In sharp contrast to Singapore’s move to further cool the private home market, Hong Kong will ease some of its property curbs if prices extend their decline amid Europe’s worsening credit crisis and a global economic slowdown.
Housing prices are “slowly coming down and … will continue for a bit and hopefully we will be able to achieve a soft landing … When the environment trends downwards, we will surely take countercyclical measures to deal with that,” said Hong Kong Financial secretary John Tsang.
Mr Tsang, who is on a visit to South Africa, said the timing of any loosening of the property measures was uncertain. “Timing is a judgment call that I will have to make nearer the time,” he said.
“The problems are rising in Europe and America, and many of those companies need some of the liquidity to assist them to get over the bump.
“We are mindful if the money were to leave in a disorderly way, this could disrupt the market,” he added.
Ms Eva Cheng, Secretary for Transport and Housing, said on Cable Television yesterday that Hong Kong may review special stamp duties imposed on some home sales in November last year, earlier than the scheduled 24 months, if needed.
Hong Kong home prices dropped to a six-month low in November and transactions slumped as the threat of a recession dented buyer confidence.
The government had imposed additional taxes last year and tightened access to mortgages four times since 2009 after prices jumped 70 per cent, underpinned by record-low interest rates and an influx of wealthy Chinese buyers.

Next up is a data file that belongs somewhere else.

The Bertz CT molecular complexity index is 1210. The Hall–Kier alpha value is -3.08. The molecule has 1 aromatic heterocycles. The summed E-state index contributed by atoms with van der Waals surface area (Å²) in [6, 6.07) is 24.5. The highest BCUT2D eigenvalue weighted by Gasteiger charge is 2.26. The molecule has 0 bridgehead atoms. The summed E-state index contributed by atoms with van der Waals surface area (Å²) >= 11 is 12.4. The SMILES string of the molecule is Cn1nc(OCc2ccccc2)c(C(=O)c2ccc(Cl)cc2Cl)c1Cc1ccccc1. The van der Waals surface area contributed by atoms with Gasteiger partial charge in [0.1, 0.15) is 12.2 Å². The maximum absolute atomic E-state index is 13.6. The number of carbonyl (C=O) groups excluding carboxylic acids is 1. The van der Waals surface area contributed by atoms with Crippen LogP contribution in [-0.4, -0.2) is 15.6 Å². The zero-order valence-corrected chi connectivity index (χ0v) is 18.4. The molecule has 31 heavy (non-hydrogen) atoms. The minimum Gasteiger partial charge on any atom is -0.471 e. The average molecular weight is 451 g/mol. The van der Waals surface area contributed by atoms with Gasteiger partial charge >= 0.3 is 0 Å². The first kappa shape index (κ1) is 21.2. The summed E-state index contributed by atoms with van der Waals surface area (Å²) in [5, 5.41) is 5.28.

“Hong Kong is almost confirmed to go into a downward price correction channel into 2012,” said Mr Lee Wee Liat, a property analyst at Samsung Securities in Hong Kong.
“When prices start to come down, the job of the government is no longer to keep being hawkish on tightening policy, rather it should think about cushioning the decline that could hurt the real economy.”
Mr Lee expects residential property prices will fall as much as 15 per cent by the end of next year.
But Sun Hung Kai Properties, Hong Kong’s largest developer, remains optimistic. Yesterday, it raised its 2012 fiscal year home sales target 14 per cent, saying the market will withstand a global economic slowdown.
The company aims to sell HK$32 billion (S$5.3 billion) worth of homes through the sale of 3,700 properties, revising an earlier target of HK$28 billion from 3,000 units, said Mr Eric Chow, an executive director at the developer’s agency arm.
Source : Today – 9 Dec 2011